SANDPOINT – If city voters approve a local option tax on visitor accommodations when they go to the polls on Tuesday, Sandpoint officials say they can finally complete a number of street projects that have been sought since. long time.
If voters approve the measure, the city’s existing tourist tax would be extended through December 31, 2035, and increased from 7% to 14%.
A qualified majority of 60% is required for the measure to be adopted.
The proposed “tourist tax” applies only to lodging stays of 30 days or less at hotels, motels and vacation rentals located within the city limits.
The additional 7% sought by the city would only fund street and pedestrian projects. The existing 7% tax will continue to fund public safety, parks and other infrastructure improvements, Sandpoint City Administrator Jennifer Stapleton said.
The increase would put the city roughly in line with the national average. According to a 2019 study published by the American Hotel and Lodging Association, the average lodging tax is 13.5%, with several cities now charging over 20%, especially in cities that are a major tourist destination.
If approved, the proposed tourist tax increase will take effect on January 1, 2023.
The need to address the decline of the city’s streets and sidewalks has been evident for some time, city officials said at a council meeting in October. The long-standing question was how to pay for these upgrades.
In recent years, the Sandpoint City Council has doubled the annual budget for pavement maintenance and reconstruction to $500,000 per year, with funding coming primarily from local property taxes.
The local budget has also been increased for sidewalk and trail projects, Sandpoint officials said.
“Even with this increase, more sources of funding are needed to increase investment in pavement and sidewalk projects to recommended levels and prevent more streets from reaching poor/very poor or failing condition,” respondents said. managers on the website.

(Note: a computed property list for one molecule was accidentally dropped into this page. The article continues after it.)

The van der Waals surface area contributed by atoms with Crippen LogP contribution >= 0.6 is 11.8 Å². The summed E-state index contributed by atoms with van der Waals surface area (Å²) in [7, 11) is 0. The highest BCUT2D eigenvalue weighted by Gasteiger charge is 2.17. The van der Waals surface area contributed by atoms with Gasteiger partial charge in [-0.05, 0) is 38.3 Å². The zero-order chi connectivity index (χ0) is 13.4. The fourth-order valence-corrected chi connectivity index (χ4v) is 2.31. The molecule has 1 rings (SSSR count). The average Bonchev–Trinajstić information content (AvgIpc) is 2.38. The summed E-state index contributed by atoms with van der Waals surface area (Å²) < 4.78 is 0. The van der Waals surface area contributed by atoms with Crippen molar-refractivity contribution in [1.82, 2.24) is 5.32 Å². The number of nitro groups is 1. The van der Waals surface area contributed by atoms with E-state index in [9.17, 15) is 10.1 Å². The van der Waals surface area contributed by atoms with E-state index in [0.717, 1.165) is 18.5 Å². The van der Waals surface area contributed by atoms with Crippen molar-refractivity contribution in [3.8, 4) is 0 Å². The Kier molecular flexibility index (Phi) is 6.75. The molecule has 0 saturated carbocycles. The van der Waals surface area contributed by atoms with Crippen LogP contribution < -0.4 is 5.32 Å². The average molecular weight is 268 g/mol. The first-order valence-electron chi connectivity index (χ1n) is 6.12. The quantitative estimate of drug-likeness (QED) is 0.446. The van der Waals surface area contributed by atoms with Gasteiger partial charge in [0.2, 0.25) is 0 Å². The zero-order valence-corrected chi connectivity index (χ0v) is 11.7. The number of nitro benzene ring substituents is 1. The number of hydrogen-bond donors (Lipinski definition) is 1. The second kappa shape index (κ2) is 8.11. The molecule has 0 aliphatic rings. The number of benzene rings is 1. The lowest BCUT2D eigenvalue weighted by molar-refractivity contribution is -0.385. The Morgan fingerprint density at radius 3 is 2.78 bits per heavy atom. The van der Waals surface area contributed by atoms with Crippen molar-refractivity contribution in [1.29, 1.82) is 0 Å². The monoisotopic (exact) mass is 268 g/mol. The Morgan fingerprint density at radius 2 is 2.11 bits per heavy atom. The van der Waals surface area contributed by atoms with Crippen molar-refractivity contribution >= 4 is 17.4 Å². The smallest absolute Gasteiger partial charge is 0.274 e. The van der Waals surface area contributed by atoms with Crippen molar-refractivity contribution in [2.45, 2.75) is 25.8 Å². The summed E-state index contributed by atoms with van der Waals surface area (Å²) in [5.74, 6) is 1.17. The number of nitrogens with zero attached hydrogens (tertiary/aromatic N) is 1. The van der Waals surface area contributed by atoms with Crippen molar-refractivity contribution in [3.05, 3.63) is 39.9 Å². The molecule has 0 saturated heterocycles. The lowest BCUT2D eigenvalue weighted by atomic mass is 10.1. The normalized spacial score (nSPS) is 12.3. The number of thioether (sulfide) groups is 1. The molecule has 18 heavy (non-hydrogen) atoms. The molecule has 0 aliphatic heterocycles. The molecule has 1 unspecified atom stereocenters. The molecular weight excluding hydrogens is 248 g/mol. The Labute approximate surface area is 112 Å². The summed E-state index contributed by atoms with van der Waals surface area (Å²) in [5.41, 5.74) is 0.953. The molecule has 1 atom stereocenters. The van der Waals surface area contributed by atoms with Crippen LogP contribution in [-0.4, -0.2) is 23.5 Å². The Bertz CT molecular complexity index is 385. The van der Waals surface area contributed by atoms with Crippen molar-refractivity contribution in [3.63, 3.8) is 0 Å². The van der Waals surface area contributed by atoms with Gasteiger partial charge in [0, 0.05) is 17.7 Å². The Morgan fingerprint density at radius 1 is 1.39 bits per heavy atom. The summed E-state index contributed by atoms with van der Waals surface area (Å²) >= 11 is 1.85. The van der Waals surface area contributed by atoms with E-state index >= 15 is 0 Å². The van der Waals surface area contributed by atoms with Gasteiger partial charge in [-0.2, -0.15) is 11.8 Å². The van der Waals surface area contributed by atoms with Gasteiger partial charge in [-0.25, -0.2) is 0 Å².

Like the rest of Idaho, Sandpoint’s growth has exploded in recent years. Sandpoint officials said the city’s growth rate has increased and is expected to hold steady at 2.5 times its historic growth rate.
“In addition to house price increases, this affects our infrastructure and we are unable to cope with these impacts,” Sandpoint officials said. “Like all local jurisdictions in the state, Sandpoint relies on property taxes and local fees to meet demand.”
All remaining tax revenue collected – including personal and corporate income taxes, capital gains taxes, gasoline taxes and sales taxes – goes to the state and is controlled by the governor and the legislature. Only a small percentage of sales tax revenue (11.5%) is returned to local jurisdictions, city officials said.
In 2014, Sandpoint voters approved a 7% Resort Town Local Option Lodging Tax on all short-term room occupancy for each rented or leased hotel-motel room in town.
Stapleton said the current tax began on January 1, 2015 and is scheduled to end on December 31, 2025. Revenue generated from this tax is primarily used to benefit public safety services, public park operations such as the City Beach program Lifeguard and the SPOT. Bus service.
City officials said current lodging taxes average almost $600,000 a year. A majority – about 60% – came from hotels/motels, with the remainder coming from licensed short-term rental properties. Over the past two years, short-term rental properties have accounted for over 50% of revenue and taxes generated by hotels/motels have decreased to less than half.
The city’s transportation system includes approximately 102 miles of street lanes, with a replacement value of over $86 million.
“Even with good maintenance, streets deteriorate and eventually need to be repaired,” Sandpoint officials said on the city’s website. “Signs of wear and distress include rutting, cracking and potholes.”
If voters approve the ballot measure, they said they would be able to start working through a backlog of paving projects and other street repairs.
Among the projects are the reconstruction of Cedar and Fir streets and sidewalk connectivity on Larch, Oak, Ella and Fourth. In addition, sidewalk connectivity at Washington Elementary, Sandpoint Senior Center and downtown accessibility improvements will be completed, officials said.
Projects have been identified as part of the City’s Multimodal Transportation Master Plan. Although the plan found pavement conditions on city streets to be within the national average, Sandpoint has a backlog of pavement projects for streets in very poor or poor condition of 21%, double the average. national.
The report recommended that the city’s annual investment in street pavement projects be increased to more than $1 million a year to avoid further increasing this backlog, officials said. The MTMP also includes a Pedestrian Priority Network Improvement Program that identifies necessary accessible improvements to existing sidewalks and paved pathways and expansion needs to complete the network, officials said.
If voters reject the ballot measure, city officials said the current local option tax would end on Dec. 31, 2025.
“Funding for street and pedestrian improvements will continue to be lacking unless grants are obtained or future ballot measures are passed by voters,” officials said. “In addition, existing funds for public safety, parks and other improvements will be reduced when the current local option tax ends.”